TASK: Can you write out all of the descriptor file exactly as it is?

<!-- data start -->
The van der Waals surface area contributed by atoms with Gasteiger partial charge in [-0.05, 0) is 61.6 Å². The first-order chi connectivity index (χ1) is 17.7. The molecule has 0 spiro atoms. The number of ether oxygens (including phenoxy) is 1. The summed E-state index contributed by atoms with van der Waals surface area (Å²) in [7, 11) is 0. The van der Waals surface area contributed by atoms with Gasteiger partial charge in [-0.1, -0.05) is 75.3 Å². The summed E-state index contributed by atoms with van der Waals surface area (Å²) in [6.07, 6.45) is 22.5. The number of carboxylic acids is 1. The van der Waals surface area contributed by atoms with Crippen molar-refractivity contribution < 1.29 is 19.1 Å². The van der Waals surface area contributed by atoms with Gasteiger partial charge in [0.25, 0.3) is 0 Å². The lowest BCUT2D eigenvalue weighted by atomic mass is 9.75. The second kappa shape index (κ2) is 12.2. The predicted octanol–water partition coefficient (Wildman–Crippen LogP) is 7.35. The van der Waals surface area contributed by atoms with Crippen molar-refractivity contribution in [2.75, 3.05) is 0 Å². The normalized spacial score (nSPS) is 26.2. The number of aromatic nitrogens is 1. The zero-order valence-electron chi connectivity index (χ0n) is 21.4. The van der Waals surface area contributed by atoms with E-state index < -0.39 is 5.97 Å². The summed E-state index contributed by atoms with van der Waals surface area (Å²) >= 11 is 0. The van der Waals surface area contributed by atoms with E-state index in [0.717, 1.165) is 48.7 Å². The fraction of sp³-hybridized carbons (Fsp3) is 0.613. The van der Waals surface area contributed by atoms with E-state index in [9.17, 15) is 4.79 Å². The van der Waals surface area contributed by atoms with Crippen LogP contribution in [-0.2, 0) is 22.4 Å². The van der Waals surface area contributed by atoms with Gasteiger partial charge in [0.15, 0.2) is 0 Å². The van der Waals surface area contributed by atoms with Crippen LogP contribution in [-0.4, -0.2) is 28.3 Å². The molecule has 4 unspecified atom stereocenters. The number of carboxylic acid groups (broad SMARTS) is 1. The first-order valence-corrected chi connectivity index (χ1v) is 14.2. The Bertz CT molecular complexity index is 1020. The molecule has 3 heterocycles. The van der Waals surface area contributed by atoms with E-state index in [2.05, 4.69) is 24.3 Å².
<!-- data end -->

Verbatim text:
The van der Waals surface area contributed by atoms with Gasteiger partial charge in [-0.05, 0) is 61.6 Å². The first-order chi connectivity index (χ1) is 17.7. The molecule has 0 spiro atoms. The number of ether oxygens (including phenoxy) is 1. The summed E-state index contributed by atoms with van der Waals surface area (Å²) in [7, 11) is 0. The van der Waals surface area contributed by atoms with Gasteiger partial charge in [-0.1, -0.05) is 75.3 Å². The summed E-state index contributed by atoms with van der Waals surface area (Å²) in [6.07, 6.45) is 22.5. The number of carboxylic acids is 1. The van der Waals surface area contributed by atoms with Crippen molar-refractivity contribution < 1.29 is 19.1 Å². The van der Waals surface area contributed by atoms with Gasteiger partial charge in [0.25, 0.3) is 0 Å². The lowest BCUT2D eigenvalue weighted by atomic mass is 9.75. The second kappa shape index (κ2) is 12.2. The predicted octanol–water partition coefficient (Wildman–Crippen LogP) is 7.35. The van der Waals surface area contributed by atoms with Crippen molar-refractivity contribution in [2.75, 3.05) is 0 Å². The normalized spacial score (nSPS) is 26.2. The number of aromatic nitrogens is 1. The zero-order valence-electron chi connectivity index (χ0n) is 21.4. The van der Waals surface area contributed by atoms with E-state index < -0.39 is 5.97 Å². The summed E-state index contributed by atoms with van der Waals surface area (Å²) >= 11 is 0. The van der Waals surface area contributed by atoms with E-state index in [0.717, 1.165) is 48.7 Å². The fraction of sp³-hybridized carbons (Fsp3) is 0.613. The van der Waals surface area contributed by atoms with E-state index in [9.17, 15) is 4.79 Å². The van der Waals surface area contributed by atoms with Crippen LogP contribution in [-0.2, 0) is 22.4 Å². The van der Waals surface area contributed by atoms with Gasteiger partial charge in [0.15, 0.2) is 0 Å². The van der Waals surface area contributed by atoms with Crippen LogP contribution in [-0.4, -0.2) is 28.3 Å². The molecule has 4 unspecified atom stereocenters. The number of carboxylic acid groups (broad SMARTS) is 1. The first-order valence-corrected chi connectivity index (χ1v) is 14.2. The Bertz CT molecular complexity index is 1020. The molecule has 3 heterocycles. The van der Waals surface area contributed by atoms with E-state index in [2.05, 4.69) is 24.3 Å².